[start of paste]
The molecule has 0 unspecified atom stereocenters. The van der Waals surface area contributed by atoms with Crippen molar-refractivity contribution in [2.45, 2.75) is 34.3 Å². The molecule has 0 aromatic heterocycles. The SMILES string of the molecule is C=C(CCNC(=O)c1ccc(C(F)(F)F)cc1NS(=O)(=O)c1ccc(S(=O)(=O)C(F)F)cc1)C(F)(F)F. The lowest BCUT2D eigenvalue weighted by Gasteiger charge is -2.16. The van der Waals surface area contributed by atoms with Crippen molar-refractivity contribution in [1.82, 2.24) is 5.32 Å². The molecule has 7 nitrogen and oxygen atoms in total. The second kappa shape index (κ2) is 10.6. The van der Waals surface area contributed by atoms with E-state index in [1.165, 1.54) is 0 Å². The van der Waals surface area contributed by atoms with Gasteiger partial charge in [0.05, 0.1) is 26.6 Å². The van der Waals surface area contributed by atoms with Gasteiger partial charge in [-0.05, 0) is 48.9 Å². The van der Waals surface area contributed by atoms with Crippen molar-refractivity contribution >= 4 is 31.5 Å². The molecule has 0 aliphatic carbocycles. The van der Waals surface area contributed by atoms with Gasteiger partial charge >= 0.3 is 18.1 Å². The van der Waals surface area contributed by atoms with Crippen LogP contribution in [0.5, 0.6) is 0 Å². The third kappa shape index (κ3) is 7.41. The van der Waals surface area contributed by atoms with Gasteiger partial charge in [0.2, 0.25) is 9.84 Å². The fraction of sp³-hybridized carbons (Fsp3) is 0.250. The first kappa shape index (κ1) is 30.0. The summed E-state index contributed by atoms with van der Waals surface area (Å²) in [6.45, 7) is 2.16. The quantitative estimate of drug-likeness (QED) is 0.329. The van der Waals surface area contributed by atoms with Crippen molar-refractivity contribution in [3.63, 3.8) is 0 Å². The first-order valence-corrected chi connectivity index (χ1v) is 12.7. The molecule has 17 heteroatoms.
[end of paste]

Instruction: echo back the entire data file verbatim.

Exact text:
The molecule has 0 unspecified atom stereocenters. The van der Waals surface area contributed by atoms with Crippen molar-refractivity contribution in [2.45, 2.75) is 34.3 Å². The molecule has 0 aromatic heterocycles. The SMILES string of the molecule is C=C(CCNC(=O)c1ccc(C(F)(F)F)cc1NS(=O)(=O)c1ccc(S(=O)(=O)C(F)F)cc1)C(F)(F)F. The lowest BCUT2D eigenvalue weighted by Gasteiger charge is -2.16. The van der Waals surface area contributed by atoms with Crippen molar-refractivity contribution in [1.82, 2.24) is 5.32 Å². The molecule has 7 nitrogen and oxygen atoms in total. The second kappa shape index (κ2) is 10.6. The van der Waals surface area contributed by atoms with E-state index in [1.165, 1.54) is 0 Å². The van der Waals surface area contributed by atoms with Gasteiger partial charge in [0.05, 0.1) is 26.6 Å². The van der Waals surface area contributed by atoms with Gasteiger partial charge in [-0.05, 0) is 48.9 Å². The van der Waals surface area contributed by atoms with Crippen molar-refractivity contribution >= 4 is 31.5 Å². The molecule has 0 aliphatic carbocycles. The van der Waals surface area contributed by atoms with Gasteiger partial charge >= 0.3 is 18.1 Å². The van der Waals surface area contributed by atoms with Crippen LogP contribution in [0.5, 0.6) is 0 Å². The third kappa shape index (κ3) is 7.41. The van der Waals surface area contributed by atoms with Gasteiger partial charge in [0.2, 0.25) is 9.84 Å². The fraction of sp³-hybridized carbons (Fsp3) is 0.250. The first kappa shape index (κ1) is 30.0. The summed E-state index contributed by atoms with van der Waals surface area (Å²) in [6.45, 7) is 2.16. The quantitative estimate of drug-likeness (QED) is 0.329. The van der Waals surface area contributed by atoms with Crippen molar-refractivity contribution in [3.63, 3.8) is 0 Å². The first-order valence-corrected chi connectivity index (χ1v) is 12.7. The molecule has 17 heteroatoms.